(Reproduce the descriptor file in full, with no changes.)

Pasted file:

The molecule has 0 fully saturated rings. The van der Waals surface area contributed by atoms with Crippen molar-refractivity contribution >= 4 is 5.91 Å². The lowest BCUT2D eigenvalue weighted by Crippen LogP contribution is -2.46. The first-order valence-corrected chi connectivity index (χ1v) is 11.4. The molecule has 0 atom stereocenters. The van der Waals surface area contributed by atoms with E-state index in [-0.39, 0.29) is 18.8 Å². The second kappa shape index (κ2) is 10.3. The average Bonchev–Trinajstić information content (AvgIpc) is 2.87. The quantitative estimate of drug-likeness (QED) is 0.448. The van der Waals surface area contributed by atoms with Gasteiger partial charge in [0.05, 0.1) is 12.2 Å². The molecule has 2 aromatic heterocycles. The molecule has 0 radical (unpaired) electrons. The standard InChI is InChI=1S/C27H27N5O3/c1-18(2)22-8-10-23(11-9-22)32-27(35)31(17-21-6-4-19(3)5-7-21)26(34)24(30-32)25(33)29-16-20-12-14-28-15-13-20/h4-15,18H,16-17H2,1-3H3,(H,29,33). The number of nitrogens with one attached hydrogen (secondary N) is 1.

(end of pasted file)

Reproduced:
The molecule has 0 fully saturated rings. The van der Waals surface area contributed by atoms with Crippen molar-refractivity contribution >= 4 is 5.91 Å². The lowest BCUT2D eigenvalue weighted by Crippen LogP contribution is -2.46. The first-order valence-corrected chi connectivity index (χ1v) is 11.4. The molecule has 0 atom stereocenters. The van der Waals surface area contributed by atoms with E-state index in [-0.39, 0.29) is 18.8 Å². The second kappa shape index (κ2) is 10.3. The average Bonchev–Trinajstić information content (AvgIpc) is 2.87. The quantitative estimate of drug-likeness (QED) is 0.448. The van der Waals surface area contributed by atoms with Gasteiger partial charge in [0.05, 0.1) is 12.2 Å². The molecule has 2 aromatic heterocycles. The molecule has 0 radical (unpaired) electrons. The standard InChI is InChI=1S/C27H27N5O3/c1-18(2)22-8-10-23(11-9-22)32-27(35)31(17-21-6-4-19(3)5-7-21)26(34)24(30-32)25(33)29-16-20-12-14-28-15-13-20/h4-15,18H,16-17H2,1-3H3,(H,29,33). The number of nitrogens with one attached hydrogen (secondary N) is 1.